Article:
Right now, US border control seems to be all inconvenience and no increased security. Seems to me like everyone’s a loser.


    Daragh McDowell 09.10.03 at 5:38 pm

    The glass in the window by my downstairs telephone has been shattered for over three months now. Why? In a fit of rage over the latest delay suffered in my Visa application, and thus my holiday to New York, I smacked my fist against it a little too hard. The reason for all this torment? After printing my DS-2019 application for a Visa with CAN as my place of birth on top, the State department changed its own rules for embassies over the world, requiring the full CANADA be printed. This lost me at least 2-3 years of life from stress, and delayed my holiday a few days, though I suppose in the grand scheme of things was just a niggle.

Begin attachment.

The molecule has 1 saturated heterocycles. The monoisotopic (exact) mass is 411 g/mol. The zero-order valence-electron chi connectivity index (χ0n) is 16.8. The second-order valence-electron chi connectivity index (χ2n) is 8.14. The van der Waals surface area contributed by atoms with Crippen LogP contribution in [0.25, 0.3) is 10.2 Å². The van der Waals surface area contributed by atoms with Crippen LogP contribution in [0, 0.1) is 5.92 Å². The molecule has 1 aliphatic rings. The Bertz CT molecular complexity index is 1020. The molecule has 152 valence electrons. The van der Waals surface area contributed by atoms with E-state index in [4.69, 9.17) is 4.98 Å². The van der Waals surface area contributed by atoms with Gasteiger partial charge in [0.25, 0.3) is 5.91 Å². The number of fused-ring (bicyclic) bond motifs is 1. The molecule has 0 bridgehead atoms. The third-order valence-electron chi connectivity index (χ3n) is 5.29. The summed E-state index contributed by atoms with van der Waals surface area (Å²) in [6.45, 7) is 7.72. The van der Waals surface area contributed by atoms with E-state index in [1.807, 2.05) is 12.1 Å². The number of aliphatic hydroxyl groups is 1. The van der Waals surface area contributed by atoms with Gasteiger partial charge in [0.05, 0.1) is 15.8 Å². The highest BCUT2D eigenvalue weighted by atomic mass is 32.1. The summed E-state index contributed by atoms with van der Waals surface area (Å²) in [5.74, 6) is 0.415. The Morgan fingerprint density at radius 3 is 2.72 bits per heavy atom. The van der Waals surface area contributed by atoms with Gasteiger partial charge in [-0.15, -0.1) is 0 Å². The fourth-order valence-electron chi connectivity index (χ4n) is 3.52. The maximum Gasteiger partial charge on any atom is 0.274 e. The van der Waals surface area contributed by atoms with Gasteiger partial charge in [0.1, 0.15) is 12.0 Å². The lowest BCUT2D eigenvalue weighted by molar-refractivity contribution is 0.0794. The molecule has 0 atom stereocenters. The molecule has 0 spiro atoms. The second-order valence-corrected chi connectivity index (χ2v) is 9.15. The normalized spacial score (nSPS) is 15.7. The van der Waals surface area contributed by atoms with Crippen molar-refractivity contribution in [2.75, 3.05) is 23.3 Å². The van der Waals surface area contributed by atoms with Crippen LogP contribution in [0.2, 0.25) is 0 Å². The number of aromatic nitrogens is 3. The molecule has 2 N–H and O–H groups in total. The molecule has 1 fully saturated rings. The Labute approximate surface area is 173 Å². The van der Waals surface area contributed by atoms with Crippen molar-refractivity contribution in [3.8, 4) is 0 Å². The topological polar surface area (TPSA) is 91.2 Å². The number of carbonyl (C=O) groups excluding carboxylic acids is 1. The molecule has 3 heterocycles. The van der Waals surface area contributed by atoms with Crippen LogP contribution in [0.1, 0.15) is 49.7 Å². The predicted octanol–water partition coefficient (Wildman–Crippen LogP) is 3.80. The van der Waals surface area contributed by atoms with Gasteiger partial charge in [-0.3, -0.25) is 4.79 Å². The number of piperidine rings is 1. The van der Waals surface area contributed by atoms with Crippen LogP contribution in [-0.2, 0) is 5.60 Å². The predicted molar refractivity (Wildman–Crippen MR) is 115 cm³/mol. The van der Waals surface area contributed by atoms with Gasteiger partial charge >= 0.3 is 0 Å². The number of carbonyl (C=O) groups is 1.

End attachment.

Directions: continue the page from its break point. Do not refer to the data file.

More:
If getting the J1 was a nuisance, then getting my Social Security Number after the fact was nothing short of a trial. It took 8 weeks for my number to be supplied, and thus I recieved my first paycheck from work two weeks before I left. I know German students there who have been trying for SSN’s since February. Here’s my problem: The SS Number makes me instantly a lot more trackable by the government. They have a record of where I’m working, my address, and precisely how much money I’m earning etc. I couldn’t even get my job to make me a key to the office until I got it. Why then, the delay in supplying me one? There was no problem in my setting up a bank account into which money could be transferred (thanks Mom and Dad) for living expenses, just as Mohammed Atta and his ilk sustained themselves in the States. All this being half-in, half-out of the system for so long didn’t keep me from getting into the US, or obtaining money to sustain myself there with. However, it did keep me underneath the government’s radar screen, and made me harder to track (except perhaps through information supplied voluntarily to my Visa’s sponsor, with no form of verification supplied.) The Bush administration seems to be wildly flailing about on its immigration policy, wanting to do ‘something’ but having no clue as to what that is.